By Siobhán Cronin
NEW sonar images of the wreck of the Lusitania have been released by the Department of Arts, Heritage and the Gaeltacht.
Members of a team from the Geological Survey of Ireland (GSI) and the National Monuments Service of the Department of Arts released the pictures this week.
The images, say experts, reveal the current condition of the RMS Lusitania on the seafloor, exactly 100 years after its sinking, this week in 1915.
The photos reveal the ship ‘in greater detail than ever before’, according to the Department of Communications, which unveiled the images.
The imagery provides a sense of the scale and history of the site, a tangible connection to the wreck, and to the dramatic and tragic events that surrounded its sinking, the Dept said.
The 240m long vessel is clearly defined on the sea floor, lying on its starboard side and standing over 14m high above the seabed.
Minister of State, Joe McHugh said this week that ‘the new imagery of the Lusitania provides a solid framework upon which new research and analysis can be based’.
The imagery will provide important information on how the shipwreck has changed over the last 100 years, Arts minister Heather Humphreys added.
The photos come to light just days after diver and historian Paddy O’Sullivan criticised her Department for continuing to enforce a heritage order at the site, which means that only Dept-authorised divers can visit it.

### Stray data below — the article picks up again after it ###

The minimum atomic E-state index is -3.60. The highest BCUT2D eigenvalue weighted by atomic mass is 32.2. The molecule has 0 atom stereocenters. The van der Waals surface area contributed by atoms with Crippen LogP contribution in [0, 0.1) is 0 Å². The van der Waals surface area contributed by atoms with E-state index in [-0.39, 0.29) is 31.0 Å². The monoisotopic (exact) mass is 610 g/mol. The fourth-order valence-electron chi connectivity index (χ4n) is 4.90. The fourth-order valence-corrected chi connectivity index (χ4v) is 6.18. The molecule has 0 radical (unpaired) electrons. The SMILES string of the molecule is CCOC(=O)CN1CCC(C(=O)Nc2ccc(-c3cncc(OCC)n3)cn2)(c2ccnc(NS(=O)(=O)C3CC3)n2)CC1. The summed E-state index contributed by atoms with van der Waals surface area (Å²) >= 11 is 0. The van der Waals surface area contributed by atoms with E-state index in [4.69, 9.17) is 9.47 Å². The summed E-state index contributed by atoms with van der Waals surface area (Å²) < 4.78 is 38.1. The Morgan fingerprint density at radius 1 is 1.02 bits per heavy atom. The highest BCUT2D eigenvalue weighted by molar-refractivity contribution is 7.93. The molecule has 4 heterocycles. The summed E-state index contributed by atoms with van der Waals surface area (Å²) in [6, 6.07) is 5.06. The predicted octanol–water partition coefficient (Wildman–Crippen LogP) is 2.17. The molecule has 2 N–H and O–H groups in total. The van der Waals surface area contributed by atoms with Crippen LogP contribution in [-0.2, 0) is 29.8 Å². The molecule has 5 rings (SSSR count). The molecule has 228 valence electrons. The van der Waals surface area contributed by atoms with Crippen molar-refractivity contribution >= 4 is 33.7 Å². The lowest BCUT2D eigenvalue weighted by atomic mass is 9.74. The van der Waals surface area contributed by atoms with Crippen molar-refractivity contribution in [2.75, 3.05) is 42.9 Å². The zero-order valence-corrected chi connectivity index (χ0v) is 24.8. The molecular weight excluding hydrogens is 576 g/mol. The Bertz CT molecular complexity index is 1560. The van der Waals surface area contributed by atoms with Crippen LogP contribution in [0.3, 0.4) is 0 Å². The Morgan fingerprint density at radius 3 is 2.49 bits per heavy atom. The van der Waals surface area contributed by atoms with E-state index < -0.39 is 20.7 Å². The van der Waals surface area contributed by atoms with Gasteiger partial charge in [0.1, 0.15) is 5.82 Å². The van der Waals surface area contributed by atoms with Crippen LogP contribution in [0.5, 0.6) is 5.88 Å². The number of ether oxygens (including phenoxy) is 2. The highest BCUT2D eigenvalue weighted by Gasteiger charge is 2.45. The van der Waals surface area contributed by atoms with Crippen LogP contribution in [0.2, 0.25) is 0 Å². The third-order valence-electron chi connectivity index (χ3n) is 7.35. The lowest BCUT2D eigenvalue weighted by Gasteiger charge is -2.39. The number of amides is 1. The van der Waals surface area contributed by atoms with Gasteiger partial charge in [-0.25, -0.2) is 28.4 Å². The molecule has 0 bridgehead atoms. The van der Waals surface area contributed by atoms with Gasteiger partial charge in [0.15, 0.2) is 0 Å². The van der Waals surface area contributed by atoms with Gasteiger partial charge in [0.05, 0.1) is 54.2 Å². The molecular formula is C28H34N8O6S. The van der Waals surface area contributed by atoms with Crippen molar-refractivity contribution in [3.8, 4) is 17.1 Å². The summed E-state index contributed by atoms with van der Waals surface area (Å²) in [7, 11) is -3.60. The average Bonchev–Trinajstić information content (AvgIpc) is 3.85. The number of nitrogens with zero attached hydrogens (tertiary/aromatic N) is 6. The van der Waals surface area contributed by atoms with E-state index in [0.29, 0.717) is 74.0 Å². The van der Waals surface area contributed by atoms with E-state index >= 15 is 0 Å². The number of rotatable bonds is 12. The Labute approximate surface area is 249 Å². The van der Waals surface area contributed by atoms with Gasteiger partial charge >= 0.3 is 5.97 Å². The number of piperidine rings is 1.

Speaking to last week’s Southern Star, he said historians were ‘tantalisingly near’ solving the mysteries surrounding its sinking, but the heritage order prevented this.
This week the government said the new sonar images were ‘extremely important from a site protection point of view. It will add to our knowledge and understanding of the wreck site on the seabed, its current condition and how the site has changed or degraded over the years.’
‘Additionally, the data, in tandem with previous information from individual divers to the site, will be very beneficial in developing our understanding of the physical processes at play at the wreck site and in the surrounding seabed and should help inform long term management strategies for protecting, investigating and conserving the wreck,’ it added.
‘One hundred years on, the Lusitania is beginning to reveal its wounds, scars and perhaps its secrets, and may continue to do so for many years to come,’ a statement concluded.
One of the main visitors to Kinsale for the ship’s commemoration events this week is Lusitania wreck owner Greg Bemis, who also remains critical of the government’s stance on access to the wreck.